After we created a rough database and analyzed the data, we compared the entries with Wu of the APA Justice Task Force and with Asian American Advocating Justice | AJC, another civil rights group tracking cases, and we shared our initial findings with a small group of lawmakers, civil rights organizations and academics and asked for their comments.

What has changed the Department of Justice

On November 19 – two days after MIT Technology Review contacted the Justice Department with questions about the initiative, including a number of cases that we believed were omitted or mistakenly included – the department made major changes to the China Initiative’s web page.

These changes were extensive, but they did not clear up much of the confusion surrounding the initiative. In fact, in a sense, they made the situation worse.

While he did not respond to our specific questions, Vin Hornbuckle, a spokesman for the Department of Justice’s National Security Division, told us via email that staff “are in the process of updating our web page to reflect some of the changes, updates and layoffs. ”

He also shared his own department numbers. “Since November 2018, we have initiated or settled nine cases on charges of economic espionage and seven cases of theft of trade secrets related to the PRC. We also opened 12 cases of fraud against universities and / or grant institutions, ”he wrote.

We found significantly more than 12 research fairness cases, but only 13 of the 23 research fairness cases included in our database are currently on the website. (One of these cases was settled before charges were filed.) Six of these cases ended in plea. Seven have yet to be reviewed.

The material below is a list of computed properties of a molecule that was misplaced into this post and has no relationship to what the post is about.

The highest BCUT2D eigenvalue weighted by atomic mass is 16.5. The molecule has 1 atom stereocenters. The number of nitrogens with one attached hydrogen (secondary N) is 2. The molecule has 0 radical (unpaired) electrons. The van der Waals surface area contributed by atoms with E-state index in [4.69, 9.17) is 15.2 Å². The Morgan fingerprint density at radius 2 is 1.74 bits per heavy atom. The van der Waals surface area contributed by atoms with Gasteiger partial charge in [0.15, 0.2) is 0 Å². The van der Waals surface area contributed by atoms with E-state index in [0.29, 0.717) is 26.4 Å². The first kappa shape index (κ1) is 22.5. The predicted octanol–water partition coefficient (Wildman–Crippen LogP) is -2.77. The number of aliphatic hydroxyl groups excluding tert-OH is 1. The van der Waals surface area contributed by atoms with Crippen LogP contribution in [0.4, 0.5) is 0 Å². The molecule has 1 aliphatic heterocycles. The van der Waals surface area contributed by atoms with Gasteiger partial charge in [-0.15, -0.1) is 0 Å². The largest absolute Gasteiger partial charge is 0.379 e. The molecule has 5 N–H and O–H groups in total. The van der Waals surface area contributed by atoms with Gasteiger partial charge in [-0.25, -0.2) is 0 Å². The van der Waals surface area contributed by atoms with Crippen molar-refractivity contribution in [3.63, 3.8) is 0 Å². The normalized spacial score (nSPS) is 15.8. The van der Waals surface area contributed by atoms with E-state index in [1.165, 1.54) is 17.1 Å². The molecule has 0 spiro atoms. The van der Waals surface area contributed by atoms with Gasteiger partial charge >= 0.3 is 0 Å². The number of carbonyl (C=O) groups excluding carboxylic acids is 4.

Seven of the eight investigative integrity cases that ended in firing or acquittal were previously posted on the website, but the Justice Department has now removed them from its list.

Our analysis has shown that since November 2018, there have been 12 cases on charges of theft of trade secrets or economic espionage. Ten are listed on the website of the Ministry of Justice. (Two were linked by prosecution, although they were charged separately.) Of the 10, seven are charged. Only theft of trade secrets, rather than the more serious accusation of economic espionage. One was accused of both economic espionage and theft of trade secrets. The other two cases involved hacking – one referred to economic espionage and the other to theft of trade secrets.

The Justice Department did not respond to numerous requests for a more detailed breakdown of its figures.

Our subsequent analysis showed that the Ministry of Justice removed 17 cases and 39 defendants from its China Initiative page, added two cases[allofthefiveaccusedandupdatedexistingcasesspecifyingtheverdictsandinformationfromcourtproceedingsifsuchisthecase[withatotaloffivedefendantsandupdatewithdexistingcases[всегоспятьюобвиняемымииобновилосуществующиеделауказавприговорыиинформациюосудебныхразбирательствахеслитаковаяимеется[withatotaloffivedefendantsandupdatedexistingcaseswithsentencingandtrialinformationwhereavailable

Hornbuckle did not respond to a subsequent request for comment on what the deletions suggest about transparency.